''Free'' tenants were ''free'' men who could own their own land, chattels, animals etc. but often rented land off the lord of the manor. They also had legal rights at the King's court and owed no service obligations to the lord of the manor though they would have to attend the manor court. Their rents were less than the ''at will'' tenants. There were few Shackletons, circa 4, in any of the ''free'' tenants lists.
Most Shackletons, including my ancestors, were amongst the ''at will'' lists. ''At will'' tenants were ''unfree'' with no tenancy rights at all, nothing in writing and therefore could be evicted without any notice 'at the will of the lord'. Usually they had to carry out other labour duties and ''fines'' to the Lord of the manor. At some point prior to 1572, possibly as far back as early Medieval years, the Savile lords of the manor appear to have preferred such duties to be converted to 'cash rents' which was the principle practise in Pennine areas from as early as 12th/13th centuries. The annual rents were negotiated by ''agreement'' between lord and tenant—hence the term ''at will''- implying that the Lord really held the upper hand!
''At will'' tenants could choose what to farm on their land, expand their rental holdings, erect new buildings and intake new fields to increase acreage---all still with the permission of the lord. It looks as though by at least the 1570s some of the tenants were being given 'paper agreements' for fixed terms, usually 21 years, by ''indenture'' leases.

The 'grave'/reeve & 'villeinage'

  In the later tenants ''voluntatum''/''at will'' lists of 1711-1779 the term ''grave rents'' is used. The term ''grave'' was the Old English word ''gerafe'' or ''grafe'' or ''greve''--originally Saxon-- from which the term ''reeve'' evolved. A ''reeve'' was an ''officer'' elected from amongst the ''unfree'' tenants to carry out various duties e.g. sorting out local disagreements, being involved at the manor court, collection of monies, supervising manorial work and generally being an overseer. This term being used in the tenants lists provides evidence of the medieval system of ''villeinage'' whereby such tenants were ''unfree'' and all their lives were controlled and conducted by the manor court. Criminal acts [for and against], disagreements regarding boundaries, transferring of tenancies were all brought to the manor court for decision. A ''villein'' could not legally opt out of his tenancy or leave the manor; if a daughter was married or committed '' fornication'' a fine was paid, when a tenant died a 'fine' of the best animal was paid called a heriot. Then there were service obligations, according to each courts ''custom'', whereby work was carried out on the lords lands at harvest, ploughing etc. Hence, tenants were termed ''customary tenants'' whereby conditions of tenancy were according to the terms of the local manor court and it's particular, historical, customs or precedence. They later became termed as ''copyhold tenants'' whose ''hereditary''tenancy rights were recorded on a roll at the manor court and gradually over the years the tenants began to ask for a copy to have written proof of their rights of tenure.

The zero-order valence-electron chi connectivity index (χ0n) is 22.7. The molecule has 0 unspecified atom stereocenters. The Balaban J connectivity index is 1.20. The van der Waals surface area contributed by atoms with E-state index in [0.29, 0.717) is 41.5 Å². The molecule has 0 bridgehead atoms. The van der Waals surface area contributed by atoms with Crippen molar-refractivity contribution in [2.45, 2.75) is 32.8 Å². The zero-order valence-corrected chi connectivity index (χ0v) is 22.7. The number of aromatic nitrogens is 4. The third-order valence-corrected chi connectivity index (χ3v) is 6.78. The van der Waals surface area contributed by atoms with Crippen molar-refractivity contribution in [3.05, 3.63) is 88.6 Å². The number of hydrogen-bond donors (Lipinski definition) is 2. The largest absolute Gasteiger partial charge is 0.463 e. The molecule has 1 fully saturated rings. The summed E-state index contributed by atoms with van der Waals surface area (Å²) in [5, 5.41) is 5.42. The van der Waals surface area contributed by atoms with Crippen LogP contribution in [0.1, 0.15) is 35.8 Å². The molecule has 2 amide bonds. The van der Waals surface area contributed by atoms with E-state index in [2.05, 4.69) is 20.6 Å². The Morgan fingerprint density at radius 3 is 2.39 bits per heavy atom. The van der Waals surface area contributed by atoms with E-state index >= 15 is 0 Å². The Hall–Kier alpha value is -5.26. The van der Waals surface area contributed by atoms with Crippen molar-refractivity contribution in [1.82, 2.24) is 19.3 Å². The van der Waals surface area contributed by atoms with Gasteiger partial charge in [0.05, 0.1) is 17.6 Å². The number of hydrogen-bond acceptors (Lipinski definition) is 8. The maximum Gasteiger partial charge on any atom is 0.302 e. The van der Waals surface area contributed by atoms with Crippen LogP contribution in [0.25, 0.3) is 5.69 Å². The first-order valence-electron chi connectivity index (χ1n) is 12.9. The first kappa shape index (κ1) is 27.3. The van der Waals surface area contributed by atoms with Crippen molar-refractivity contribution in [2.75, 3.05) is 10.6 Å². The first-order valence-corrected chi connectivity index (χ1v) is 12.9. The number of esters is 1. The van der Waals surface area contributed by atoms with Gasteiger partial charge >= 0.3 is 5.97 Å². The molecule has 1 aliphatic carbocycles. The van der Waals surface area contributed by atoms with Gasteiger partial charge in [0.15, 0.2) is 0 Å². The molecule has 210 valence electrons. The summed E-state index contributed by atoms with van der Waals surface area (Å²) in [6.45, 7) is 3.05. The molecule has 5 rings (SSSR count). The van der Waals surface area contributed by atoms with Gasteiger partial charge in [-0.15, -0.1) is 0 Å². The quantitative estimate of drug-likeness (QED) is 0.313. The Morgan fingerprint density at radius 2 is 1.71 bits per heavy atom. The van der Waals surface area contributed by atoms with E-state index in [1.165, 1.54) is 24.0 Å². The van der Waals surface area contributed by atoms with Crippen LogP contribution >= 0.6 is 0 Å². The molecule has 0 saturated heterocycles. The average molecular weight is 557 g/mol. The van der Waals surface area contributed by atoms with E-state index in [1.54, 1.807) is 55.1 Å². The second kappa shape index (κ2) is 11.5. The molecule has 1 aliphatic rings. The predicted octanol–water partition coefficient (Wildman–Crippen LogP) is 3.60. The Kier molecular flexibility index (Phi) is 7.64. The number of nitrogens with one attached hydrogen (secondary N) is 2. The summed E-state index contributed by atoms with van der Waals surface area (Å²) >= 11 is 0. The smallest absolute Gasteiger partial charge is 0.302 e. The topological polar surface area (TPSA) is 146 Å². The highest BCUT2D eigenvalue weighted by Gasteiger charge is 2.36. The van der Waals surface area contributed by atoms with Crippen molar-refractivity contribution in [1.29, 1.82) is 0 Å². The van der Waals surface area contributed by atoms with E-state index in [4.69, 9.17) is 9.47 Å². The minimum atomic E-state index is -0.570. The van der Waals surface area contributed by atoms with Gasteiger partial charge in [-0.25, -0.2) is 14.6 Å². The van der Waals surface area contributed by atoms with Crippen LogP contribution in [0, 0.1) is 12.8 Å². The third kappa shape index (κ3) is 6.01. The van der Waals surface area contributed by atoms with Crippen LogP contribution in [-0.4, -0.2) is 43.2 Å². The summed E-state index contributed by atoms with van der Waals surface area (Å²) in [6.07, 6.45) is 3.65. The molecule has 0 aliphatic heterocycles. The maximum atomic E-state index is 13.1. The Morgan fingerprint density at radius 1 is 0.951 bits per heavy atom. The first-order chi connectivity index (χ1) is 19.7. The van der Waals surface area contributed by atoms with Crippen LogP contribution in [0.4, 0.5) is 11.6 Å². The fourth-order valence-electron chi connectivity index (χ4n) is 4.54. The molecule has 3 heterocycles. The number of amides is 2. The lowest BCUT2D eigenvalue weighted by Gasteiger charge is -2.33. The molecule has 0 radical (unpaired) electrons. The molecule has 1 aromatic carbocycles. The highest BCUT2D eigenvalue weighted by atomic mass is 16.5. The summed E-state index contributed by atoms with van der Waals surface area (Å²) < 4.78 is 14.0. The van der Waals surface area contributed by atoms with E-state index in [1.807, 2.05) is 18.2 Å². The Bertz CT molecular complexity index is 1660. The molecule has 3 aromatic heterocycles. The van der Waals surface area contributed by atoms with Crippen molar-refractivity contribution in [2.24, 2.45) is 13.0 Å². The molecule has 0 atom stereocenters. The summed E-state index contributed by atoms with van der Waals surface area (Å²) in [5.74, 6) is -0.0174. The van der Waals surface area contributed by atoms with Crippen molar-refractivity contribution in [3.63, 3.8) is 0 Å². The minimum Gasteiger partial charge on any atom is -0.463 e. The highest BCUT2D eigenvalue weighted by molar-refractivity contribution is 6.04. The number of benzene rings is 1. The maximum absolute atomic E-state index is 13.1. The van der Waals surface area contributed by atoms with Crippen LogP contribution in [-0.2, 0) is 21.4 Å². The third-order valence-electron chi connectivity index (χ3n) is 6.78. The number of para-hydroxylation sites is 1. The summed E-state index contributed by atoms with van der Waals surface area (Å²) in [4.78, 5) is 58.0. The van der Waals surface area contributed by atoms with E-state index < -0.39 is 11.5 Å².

he'd very likely only be sowing oats at Widdop because the soil was such poor quality !

a ''grave'' overseeing serfs